Public Assets Institute > Blog > Unlike most states, incomes fell in Vermont

Unlike most states, incomes fell in Vermont

Median household income in Vermont, after adjusting for inflation, fell 2.4 percent last year to $57,513, according to new U.S. Census figures released today. It was Vermont’s second decline in two years for this key economic indicator, although the drop in 2016 was negligible. Only Alaska, where median household income fell 6.3 percent, saw a bigger decline than Vermont last year.

Median household income rose in 40 states in 2017. Nationally, median household income increased 2.5 percent, again after adjusting for inflation. Half of all households have incomes above the median and half have incomes below.

The new household income figures appear to be further evidence that wages may be the real culprit behind the claims that Vermont has affordability problems. A recent analysis of data from the U.S. Bureau of Economic Analysis showed the prices in Vermont were only slightly higher than the national average, but Vermont wages were well below the average wage nationally. This year the Vermont Legislature passed a bill, which the governor vetoed, that would have increased the minimum wage to $15 by 2024.

In more positive news from the Census, Vermont’s overall poverty rate decreased to 11.3 percent last year from 11.9 percent in 2016. And the poverty rate for children fell a full percentage point, to 13.8 percent in 2017 from 14.8 percent the year before.

The figures released Thursday were from the U.S. Census Bureau American Community Survey, 2017 1-year estimates.

Posted by Jack Hoffman on September 14, 2018 at 12:35 pm

3 Responses to “Unlike most states, incomes fell in Vermont”

  1. Tim Dreisbach says:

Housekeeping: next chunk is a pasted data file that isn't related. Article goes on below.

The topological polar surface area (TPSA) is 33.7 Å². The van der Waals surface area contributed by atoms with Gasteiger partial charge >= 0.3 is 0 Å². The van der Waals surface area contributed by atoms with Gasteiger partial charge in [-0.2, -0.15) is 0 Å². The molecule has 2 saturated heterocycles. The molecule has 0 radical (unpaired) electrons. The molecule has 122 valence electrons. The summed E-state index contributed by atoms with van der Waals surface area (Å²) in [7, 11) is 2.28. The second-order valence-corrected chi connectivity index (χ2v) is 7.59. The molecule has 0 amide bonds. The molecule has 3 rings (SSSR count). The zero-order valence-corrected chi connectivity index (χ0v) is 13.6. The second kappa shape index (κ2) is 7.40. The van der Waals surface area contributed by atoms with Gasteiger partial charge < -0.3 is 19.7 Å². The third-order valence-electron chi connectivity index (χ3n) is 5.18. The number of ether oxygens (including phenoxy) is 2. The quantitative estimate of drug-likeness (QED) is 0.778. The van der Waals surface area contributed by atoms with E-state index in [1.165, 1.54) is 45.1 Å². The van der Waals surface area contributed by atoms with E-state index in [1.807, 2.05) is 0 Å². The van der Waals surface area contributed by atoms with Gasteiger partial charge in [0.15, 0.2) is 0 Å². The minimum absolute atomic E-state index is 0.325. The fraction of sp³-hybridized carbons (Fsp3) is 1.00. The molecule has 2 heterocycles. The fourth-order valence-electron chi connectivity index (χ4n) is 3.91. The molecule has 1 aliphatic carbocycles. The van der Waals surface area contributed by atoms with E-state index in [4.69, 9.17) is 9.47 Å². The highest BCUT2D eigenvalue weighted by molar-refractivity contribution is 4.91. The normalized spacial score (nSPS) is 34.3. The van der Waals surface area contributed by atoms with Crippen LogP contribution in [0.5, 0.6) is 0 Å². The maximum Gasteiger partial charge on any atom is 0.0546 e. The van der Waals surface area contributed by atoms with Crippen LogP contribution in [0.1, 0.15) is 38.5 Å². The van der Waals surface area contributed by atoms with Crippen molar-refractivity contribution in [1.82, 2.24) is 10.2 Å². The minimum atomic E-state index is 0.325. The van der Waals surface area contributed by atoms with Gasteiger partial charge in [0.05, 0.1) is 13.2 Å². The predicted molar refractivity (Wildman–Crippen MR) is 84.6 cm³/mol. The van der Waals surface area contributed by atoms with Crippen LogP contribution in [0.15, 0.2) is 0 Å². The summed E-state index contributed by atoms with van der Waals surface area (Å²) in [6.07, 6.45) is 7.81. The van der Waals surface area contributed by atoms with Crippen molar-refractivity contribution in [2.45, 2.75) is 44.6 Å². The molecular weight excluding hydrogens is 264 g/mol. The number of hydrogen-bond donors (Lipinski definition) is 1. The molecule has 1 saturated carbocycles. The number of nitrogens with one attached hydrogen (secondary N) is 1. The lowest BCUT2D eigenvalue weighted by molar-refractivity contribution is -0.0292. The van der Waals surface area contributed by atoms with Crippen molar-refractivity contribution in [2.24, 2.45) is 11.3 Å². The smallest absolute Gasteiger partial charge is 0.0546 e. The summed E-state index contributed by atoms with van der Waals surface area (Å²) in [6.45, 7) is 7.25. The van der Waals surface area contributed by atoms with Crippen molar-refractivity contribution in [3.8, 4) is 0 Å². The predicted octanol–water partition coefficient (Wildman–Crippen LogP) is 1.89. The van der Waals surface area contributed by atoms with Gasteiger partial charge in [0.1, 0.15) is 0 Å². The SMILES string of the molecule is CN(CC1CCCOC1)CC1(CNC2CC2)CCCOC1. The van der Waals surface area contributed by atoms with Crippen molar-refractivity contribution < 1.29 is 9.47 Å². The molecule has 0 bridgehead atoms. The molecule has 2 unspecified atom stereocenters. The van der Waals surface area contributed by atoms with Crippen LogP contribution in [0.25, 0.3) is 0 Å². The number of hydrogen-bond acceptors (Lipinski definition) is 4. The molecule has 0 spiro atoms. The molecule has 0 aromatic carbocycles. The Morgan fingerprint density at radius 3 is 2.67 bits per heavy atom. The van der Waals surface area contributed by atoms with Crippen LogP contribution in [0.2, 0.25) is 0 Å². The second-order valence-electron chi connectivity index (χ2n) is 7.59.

So the problem in Vermont is not that things are more expensive than elsewhere, but that people do not make enough income.

    Before everyone jumps on a bandwagon to legislate higher wages, ask if companies are paying less than elsewhere to make higher than average profits here, or if they face higher regulatory costs of doing business in Vermont that rule out paying higher wages?

    On the affordability side, while snowplowing and winter related expenses may not cost more per unit in Vermont, maybe we just need more of these things.

  2. Gene Bergman says:


    Can you provide a link to the survey so we can look at it granularly? I’m curious about the wages at the top.

  3. Sarah Lyons says:


    Thanks for your email.

    If you really want to get into the weeds, you can explore all of the Census data here at American FactFinder:

    Click on “advanced search,” then on “show me all,” then you can enter topics you’re interested in (income, wages, poverty, etc.) and the state. I’ll leave that to you, but here are a few tables you may be interested in:

    Here’s median household income for 2017:
    From this table, you can get the numbers for previous years from the column on the left.

    Here’s is a good table with a lot of summary data for the last five years, including inflation-adjusted median household income:

    Here’s a Census table that will give you an idea what’s happening with incomes at different levels:
    This is average income by quintile—and again, you can find data from previous years from the column on the left.

    Finally—and this may be more than you asked for—the Vermont Dept. of Labor has data on wages at various levels—10th, 25th, 50th (median), 75th, and 90th percentiles. They have both hourly and annual figures. Here’s the link to the DOL file for 2017: The file has wages for lots of occupations, but you’re probably just interested in the top line. I’m not finding previous years, but I’m sure they’re available from DOL if you’re interested.

    I hope this is helpful, and please let me know if you have other questions.